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Lasers Could Speed Cancer Testing

Photonics.com
Feb 2010
PHILADELPHIA, Feb. 18, 2010 – When a tissue biopsy is sent to a lab to be analyzed for cancer, it can take hours, days or even a week to get the results. Now, a new analysis technology developed by researchers in Temple University’s Center for Advanced Photonics Research (CAPR) possibly could tell whether tissue is cancerous or normal in a matter of seconds.

“If you get cancer, the diseased tissue changes chemical composition,” said Robert Levis, chairman of chemistry and director of CAPR. “If we can measure the tissue’s chemical composition, we can tell if it’s healthy tissue or abnormal.”


(Image: Joseph V. Labolito / Temple University)

Levis and his group have pioneered a method in which an ultrafast laser is used to vaporize materials, molecules or tissues. Once in gas form, an electrospray mass spectrometer weighs the materials’ biomolecules.

Vaporizing a sample on a plate with the femtosecond (one-quadrillionth of a second) laser releases the molecules into the air, regardless of size or vapor pressure. The molecules are engulfed by the electrospray, much as a hose spray can engulf a flower petal. The electrospray is a water methanol solution ejected from a hypodermic needle by a high voltage, ultimately placing a charge on the molecules. A small capillary tube opposite the needle charged at –5000 V pulls the tiny positively charged droplets into a vacuum and then into the mass spectrometer.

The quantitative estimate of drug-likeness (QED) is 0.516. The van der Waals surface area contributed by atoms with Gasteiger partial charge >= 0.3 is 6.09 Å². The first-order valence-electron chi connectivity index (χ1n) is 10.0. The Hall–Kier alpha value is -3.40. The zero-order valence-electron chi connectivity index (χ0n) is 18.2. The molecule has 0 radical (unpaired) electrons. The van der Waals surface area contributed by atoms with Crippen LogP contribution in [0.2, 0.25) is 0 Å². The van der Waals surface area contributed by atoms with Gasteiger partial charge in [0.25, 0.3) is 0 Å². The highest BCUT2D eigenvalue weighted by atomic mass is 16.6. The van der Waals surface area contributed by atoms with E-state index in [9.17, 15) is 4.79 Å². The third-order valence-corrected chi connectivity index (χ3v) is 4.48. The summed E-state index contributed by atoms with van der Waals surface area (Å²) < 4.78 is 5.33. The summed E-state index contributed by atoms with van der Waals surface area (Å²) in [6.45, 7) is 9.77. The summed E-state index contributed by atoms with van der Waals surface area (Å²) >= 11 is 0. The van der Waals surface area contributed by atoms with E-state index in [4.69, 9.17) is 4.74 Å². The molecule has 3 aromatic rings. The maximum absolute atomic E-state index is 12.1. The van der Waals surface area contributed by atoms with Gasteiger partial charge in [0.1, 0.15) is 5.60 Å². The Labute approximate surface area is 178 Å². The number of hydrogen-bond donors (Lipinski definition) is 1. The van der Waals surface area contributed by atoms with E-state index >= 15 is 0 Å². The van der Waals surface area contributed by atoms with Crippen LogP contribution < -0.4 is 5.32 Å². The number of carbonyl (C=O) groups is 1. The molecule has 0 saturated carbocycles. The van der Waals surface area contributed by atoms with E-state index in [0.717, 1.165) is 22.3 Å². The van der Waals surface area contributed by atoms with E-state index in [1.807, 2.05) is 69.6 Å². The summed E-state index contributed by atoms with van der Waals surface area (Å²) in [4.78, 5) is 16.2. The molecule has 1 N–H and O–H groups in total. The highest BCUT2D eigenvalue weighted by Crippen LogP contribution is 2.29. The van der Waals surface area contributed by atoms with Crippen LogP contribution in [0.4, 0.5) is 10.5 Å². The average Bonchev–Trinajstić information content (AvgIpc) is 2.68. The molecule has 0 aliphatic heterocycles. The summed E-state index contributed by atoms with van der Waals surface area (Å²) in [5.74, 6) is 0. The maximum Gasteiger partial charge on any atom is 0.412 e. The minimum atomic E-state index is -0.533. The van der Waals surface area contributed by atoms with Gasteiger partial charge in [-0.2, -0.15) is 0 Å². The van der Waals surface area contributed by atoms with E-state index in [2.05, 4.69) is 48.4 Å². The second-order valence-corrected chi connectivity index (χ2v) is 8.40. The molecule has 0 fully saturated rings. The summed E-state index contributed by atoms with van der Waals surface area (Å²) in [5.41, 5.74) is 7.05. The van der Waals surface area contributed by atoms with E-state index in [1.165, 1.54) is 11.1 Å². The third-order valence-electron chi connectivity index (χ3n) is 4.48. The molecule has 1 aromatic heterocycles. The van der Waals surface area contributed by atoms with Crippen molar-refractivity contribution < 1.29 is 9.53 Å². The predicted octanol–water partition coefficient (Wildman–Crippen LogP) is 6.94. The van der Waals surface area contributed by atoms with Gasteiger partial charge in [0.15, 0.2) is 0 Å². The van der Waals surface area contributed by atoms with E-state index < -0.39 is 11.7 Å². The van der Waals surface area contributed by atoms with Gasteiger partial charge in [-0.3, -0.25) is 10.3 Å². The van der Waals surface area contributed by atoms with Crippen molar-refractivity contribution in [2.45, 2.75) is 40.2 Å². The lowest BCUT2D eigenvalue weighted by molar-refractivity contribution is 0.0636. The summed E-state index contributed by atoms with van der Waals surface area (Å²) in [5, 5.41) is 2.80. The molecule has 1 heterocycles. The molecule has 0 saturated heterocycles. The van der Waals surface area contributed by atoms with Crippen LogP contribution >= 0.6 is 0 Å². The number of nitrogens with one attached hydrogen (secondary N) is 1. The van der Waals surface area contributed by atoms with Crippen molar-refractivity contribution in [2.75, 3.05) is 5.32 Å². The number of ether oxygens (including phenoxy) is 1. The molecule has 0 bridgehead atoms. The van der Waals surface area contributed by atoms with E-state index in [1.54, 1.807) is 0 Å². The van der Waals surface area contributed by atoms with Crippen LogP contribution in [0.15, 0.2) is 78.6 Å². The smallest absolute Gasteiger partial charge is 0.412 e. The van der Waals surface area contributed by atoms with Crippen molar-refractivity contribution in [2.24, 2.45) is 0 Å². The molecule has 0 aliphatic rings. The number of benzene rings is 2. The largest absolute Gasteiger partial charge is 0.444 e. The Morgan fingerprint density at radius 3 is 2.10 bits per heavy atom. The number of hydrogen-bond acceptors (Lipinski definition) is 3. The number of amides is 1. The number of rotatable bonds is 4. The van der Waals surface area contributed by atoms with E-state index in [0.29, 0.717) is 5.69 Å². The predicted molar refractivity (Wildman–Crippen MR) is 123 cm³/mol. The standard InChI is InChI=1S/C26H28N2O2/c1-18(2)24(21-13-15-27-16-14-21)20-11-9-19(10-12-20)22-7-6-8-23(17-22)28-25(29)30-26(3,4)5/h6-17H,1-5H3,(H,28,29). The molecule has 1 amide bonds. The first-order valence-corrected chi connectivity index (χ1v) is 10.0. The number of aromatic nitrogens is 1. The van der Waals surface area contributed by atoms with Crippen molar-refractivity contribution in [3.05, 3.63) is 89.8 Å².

“It’s basically the same way they paint cars,” Levis said. “The droplets come out of the needle, they get charged, and then they’re drawn to the five kilovolts, making a beautiful even coating when you paint or a soft ionization method for mass spectrometry.

“In our experiment, the charged molecule is flung down an evacuated tube, which is about a meter long, and we count the amount of time required to strike a charge detector,” added Levis, a pioneer in strong field chemistry. “The transit time reveals how massive these molecules are, and what’s really amazing is we can analyze molecules as big as Mother Nature makes them.”

So far, Levis’ group has examined biological molecules such as vitamin B12 and oxycodone before moving to leaves and plants as well as complex biological mixtures such as blood. Graduate students John Brady and Elizabeth Judge directed the laser to different parts of an impatiens plant and saw different mass-spectral signatures for the stem, leaves and petals.

“We even put a spot of blood down on the slide, vaporized it with the laser and the electrospray and, amazingly, we were able to see all of the hemoglobins in the mass spectrometer,” Levis said. “So we can differentiate tissue types. So now, I think we will be able to use this method to tell the difference between cancer tissue and normal tissue. If we can build a library of tissue signatures, we will be able to tell quickly exactly what certain type tissue is because our mass spectra are measured in real time.”

The researchers have published their initial findings in the journal Rapid Communications in Mass Spectrometry.

Levis said the researchers now are looking to collaborate with other researchers on liver and lung disease.

For more information, visit: www.temple.edu  


GLOSSARY
mass spectrometer
A device used to measure the masses and relative concentrations of atoms and molecules. It utilizes the Lorentz force generated by external magnetic field on a moving charged particle, in which the particles are deflected by the magnetic field according to their masses. Once deflected, the particles are detected and recorded electrically to provide a mass spectrum of the input beam of ions. 
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